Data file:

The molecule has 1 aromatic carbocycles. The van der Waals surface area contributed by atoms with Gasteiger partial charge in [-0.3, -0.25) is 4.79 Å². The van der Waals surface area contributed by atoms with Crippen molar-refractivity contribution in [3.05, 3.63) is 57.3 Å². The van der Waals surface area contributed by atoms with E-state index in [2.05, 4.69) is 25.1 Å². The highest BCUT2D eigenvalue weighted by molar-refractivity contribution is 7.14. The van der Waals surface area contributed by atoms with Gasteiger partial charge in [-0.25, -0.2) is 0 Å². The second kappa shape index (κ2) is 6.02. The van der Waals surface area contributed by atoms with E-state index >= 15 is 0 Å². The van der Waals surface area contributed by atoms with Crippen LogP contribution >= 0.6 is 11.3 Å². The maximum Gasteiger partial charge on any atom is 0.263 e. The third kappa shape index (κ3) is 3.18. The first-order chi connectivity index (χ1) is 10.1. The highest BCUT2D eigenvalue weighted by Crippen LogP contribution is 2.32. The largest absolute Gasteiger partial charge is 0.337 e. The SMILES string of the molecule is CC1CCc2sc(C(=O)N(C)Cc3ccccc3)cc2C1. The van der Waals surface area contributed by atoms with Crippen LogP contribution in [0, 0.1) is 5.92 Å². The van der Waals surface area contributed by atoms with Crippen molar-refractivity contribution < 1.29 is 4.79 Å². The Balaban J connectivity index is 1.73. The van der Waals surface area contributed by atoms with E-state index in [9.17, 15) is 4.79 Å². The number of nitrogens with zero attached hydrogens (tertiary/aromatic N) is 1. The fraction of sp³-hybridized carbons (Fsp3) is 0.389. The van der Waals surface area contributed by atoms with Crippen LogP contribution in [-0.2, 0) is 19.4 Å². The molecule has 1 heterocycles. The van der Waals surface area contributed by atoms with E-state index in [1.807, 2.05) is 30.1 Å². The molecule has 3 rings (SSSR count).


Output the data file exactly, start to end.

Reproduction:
The molecule has 1 aromatic carbocycles. The van der Waals surface area contributed by atoms with Gasteiger partial charge in [-0.3, -0.25) is 4.79 Å². The van der Waals surface area contributed by atoms with Crippen molar-refractivity contribution in [3.05, 3.63) is 57.3 Å². The van der Waals surface area contributed by atoms with E-state index in [2.05, 4.69) is 25.1 Å². The highest BCUT2D eigenvalue weighted by molar-refractivity contribution is 7.14. The van der Waals surface area contributed by atoms with Gasteiger partial charge in [-0.25, -0.2) is 0 Å². The second kappa shape index (κ2) is 6.02. The van der Waals surface area contributed by atoms with E-state index >= 15 is 0 Å². The van der Waals surface area contributed by atoms with Crippen LogP contribution >= 0.6 is 11.3 Å². The maximum Gasteiger partial charge on any atom is 0.263 e. The third kappa shape index (κ3) is 3.18. The first-order chi connectivity index (χ1) is 10.1. The highest BCUT2D eigenvalue weighted by Crippen LogP contribution is 2.32. The largest absolute Gasteiger partial charge is 0.337 e. The SMILES string of the molecule is CC1CCc2sc(C(=O)N(C)Cc3ccccc3)cc2C1. The van der Waals surface area contributed by atoms with Crippen LogP contribution in [0, 0.1) is 5.92 Å². The van der Waals surface area contributed by atoms with Crippen molar-refractivity contribution < 1.29 is 4.79 Å². The Balaban J connectivity index is 1.73. The van der Waals surface area contributed by atoms with E-state index in [9.17, 15) is 4.79 Å². The number of nitrogens with zero attached hydrogens (tertiary/aromatic N) is 1. The fraction of sp³-hybridized carbons (Fsp3) is 0.389. The van der Waals surface area contributed by atoms with Crippen LogP contribution in [-0.2, 0) is 19.4 Å². The molecule has 1 heterocycles. The van der Waals surface area contributed by atoms with E-state index in [1.807, 2.05) is 30.1 Å². The molecule has 3 rings (SSSR count).